AVS launches public online survey on cat welfare, including possibility of allowing cats in HDBs

The public will be consulted on several strategies to improve cat welfare and management.

Zi Shan Kow | September 03, 2022, 05:04 PM

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Members of the public are invited to share their views about cat welfare and management in an online survey starting today (Sep. 3).

This is part of a six-month public consultation effort by the Animal and Veterinary Service (AVS), a cluster of the National Parks Board (NParks).

In its proposed pet and community cat management framework, AVS is consulting the public about three main strategies.

Licensing and microchipping of pet cats

AVS is considering expanding the current pet dog licensing and microchipping scheme to include pet cats.

Such traceability would allow AVS to hold cat owners accountable for the responsible keeping of their cats.

It can mitigate potential issues such as pet abandonment and associated cat-related feedback, said AVS.

With this scheme for cats, lost cats can be reported more easily and reunited with their owners more quickly.

"This would improve the traceability of pet cats, so we can respond to animal disease outbreaks more effectively and better safeguard public health," added Senior Minister of State for National Development Tan Kiat How at the launch of the public consultation.

With the proposed licensing scheme, AVS and HDB will also explore the possibility of allowing pet cats in HDB flats.

"We recognise that some residents would like to keep cats in their flats, while other residents may have concerns about the disamenities caused by irresponsible cat ownership," said Tan.

The public will be consulted on whether cats are suitable to be kept as pets in HDB homes, said AVS.

TNRM for community cats

AVS is also considering expanding the Trap-Neuter-Rehome/Release-Manage (TNRM) programme to community cats.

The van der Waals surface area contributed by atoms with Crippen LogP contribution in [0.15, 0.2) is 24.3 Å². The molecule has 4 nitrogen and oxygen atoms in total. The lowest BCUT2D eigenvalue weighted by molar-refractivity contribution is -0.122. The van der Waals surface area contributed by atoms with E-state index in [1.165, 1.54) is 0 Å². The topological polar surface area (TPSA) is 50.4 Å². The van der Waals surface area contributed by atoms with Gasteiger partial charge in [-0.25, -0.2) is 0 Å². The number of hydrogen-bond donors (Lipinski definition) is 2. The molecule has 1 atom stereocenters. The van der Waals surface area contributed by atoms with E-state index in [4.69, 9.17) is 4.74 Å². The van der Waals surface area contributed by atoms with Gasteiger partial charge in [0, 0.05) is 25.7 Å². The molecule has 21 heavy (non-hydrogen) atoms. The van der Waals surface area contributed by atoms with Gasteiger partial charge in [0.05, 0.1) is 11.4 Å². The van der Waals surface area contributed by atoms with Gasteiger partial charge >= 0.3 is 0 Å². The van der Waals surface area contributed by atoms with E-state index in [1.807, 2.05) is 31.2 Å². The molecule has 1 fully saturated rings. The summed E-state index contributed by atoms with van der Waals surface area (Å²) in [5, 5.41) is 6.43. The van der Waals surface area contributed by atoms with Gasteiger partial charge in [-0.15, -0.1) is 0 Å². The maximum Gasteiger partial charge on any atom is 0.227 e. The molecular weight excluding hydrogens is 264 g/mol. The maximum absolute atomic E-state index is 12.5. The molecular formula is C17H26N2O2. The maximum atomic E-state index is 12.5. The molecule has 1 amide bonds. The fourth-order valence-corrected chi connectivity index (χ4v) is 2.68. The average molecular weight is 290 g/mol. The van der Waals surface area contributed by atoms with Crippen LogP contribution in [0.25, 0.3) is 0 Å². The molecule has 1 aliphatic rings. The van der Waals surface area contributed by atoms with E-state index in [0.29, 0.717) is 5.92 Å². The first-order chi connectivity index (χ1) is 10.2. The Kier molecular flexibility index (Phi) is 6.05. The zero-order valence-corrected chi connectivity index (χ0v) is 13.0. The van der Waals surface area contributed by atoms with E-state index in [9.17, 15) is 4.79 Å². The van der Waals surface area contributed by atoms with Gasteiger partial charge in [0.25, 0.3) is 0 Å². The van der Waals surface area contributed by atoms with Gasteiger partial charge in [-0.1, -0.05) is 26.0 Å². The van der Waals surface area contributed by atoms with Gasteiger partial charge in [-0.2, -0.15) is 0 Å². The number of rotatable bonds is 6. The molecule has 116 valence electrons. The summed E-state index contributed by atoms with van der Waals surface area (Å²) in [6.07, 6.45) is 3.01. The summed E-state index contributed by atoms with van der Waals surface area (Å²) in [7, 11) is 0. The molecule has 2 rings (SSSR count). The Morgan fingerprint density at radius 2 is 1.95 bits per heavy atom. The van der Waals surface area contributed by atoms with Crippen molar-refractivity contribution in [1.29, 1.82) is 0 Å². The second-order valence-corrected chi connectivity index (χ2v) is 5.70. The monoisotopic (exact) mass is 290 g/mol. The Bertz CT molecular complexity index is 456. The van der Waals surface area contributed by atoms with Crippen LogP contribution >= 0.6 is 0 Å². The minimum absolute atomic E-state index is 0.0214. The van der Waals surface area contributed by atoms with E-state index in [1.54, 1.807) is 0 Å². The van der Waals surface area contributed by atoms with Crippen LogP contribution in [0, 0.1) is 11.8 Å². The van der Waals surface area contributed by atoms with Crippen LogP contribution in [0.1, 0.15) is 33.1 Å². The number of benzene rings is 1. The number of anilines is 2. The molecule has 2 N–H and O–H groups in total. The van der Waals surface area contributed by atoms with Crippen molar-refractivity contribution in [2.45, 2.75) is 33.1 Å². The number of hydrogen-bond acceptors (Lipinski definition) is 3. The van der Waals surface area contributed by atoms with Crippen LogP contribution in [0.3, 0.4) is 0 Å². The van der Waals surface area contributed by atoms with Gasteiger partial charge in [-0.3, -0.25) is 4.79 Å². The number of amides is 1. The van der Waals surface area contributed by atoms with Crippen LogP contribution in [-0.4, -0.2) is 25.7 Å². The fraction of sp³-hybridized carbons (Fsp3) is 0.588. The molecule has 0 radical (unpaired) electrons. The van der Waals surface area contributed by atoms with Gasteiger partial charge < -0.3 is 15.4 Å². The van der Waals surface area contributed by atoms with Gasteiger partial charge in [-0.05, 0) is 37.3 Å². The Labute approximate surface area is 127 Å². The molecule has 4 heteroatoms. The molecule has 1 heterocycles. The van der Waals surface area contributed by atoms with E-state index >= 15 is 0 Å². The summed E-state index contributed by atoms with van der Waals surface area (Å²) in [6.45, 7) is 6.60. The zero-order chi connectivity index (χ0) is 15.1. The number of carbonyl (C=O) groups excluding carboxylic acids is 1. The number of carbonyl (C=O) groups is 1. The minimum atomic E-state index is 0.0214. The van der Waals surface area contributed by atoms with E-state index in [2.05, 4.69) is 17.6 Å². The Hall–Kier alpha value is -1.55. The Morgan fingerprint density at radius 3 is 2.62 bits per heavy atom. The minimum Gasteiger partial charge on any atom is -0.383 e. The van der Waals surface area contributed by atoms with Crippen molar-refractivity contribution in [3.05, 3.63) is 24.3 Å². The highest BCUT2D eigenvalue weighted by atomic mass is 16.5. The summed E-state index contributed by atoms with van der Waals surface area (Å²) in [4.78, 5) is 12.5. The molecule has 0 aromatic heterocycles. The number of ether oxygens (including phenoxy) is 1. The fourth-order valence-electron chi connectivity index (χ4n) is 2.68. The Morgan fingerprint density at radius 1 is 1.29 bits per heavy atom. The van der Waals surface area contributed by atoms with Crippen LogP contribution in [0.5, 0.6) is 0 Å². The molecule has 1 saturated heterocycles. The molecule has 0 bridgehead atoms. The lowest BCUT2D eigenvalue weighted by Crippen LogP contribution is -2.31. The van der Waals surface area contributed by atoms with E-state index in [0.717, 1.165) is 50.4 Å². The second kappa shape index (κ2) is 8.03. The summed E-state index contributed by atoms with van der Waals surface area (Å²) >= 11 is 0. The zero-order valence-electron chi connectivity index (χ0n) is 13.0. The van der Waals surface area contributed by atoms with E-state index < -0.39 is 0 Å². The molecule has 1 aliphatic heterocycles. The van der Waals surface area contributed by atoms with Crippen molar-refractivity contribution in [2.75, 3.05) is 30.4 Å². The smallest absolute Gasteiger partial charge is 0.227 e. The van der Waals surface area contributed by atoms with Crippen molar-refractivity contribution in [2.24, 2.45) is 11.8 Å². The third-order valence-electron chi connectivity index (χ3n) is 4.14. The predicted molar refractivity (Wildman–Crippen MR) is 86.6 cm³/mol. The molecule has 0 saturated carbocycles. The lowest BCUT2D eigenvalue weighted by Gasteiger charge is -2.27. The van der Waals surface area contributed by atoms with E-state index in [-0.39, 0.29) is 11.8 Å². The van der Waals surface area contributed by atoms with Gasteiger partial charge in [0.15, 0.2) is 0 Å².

The programme has been in place for free-roaming dogs since 2018.

Under the proposed TNRM for cats, community cats will be sterilised after capture.

Where possible, the cats will then be rehomed. Otherwise, they will be released back into the community.

This effort builds on the Stray Cat Sterilisation Programme (SCSP), where AVS works with animal welfare groups to manage the community cat population by subsidising the costs of sterilisation and microchipping.

Over the last five years, SCSP has sterilised and microchipped around 4,200 community cats annually.

New community engagement and outreach programmes

AVS is also exploring new ways to promote responsible cat ownership, the adoption of cats, and responsible community cat caregiving.

This will be done in continued partnership with the community and animal welfare groups to improve standards of pet care.

"For example, we are considering introducing an online course to teach new pet owners best practices for pet care," said Tan.

Six-month public consultation

Tan said that all new measures will be carefully studied and gradually implemented.

"For instance, if we proceed with the licensing of pet cats, we will explore ways to give households sufficient time to adjust to any licensing requirements, especially if they have multiple cats," he noted.

The public consultation will run from September 2022 to March 2023.

It consists of a two-month online survey, community dialogue sessions and focus group discussions with key stakeholders including animal welfare groups, veterinarians, community cat caregivers, cat-owning and non-cat-owning residents, and representatives of pet businesses.

The online survey, which closes on Nov. 2, can be found at go.gov.sg/catsg.

AVS plans to share the findings of the public consultation exercise and its revised recommendations in 2023.

Top images via HDB/FB and Cat Welfare Society.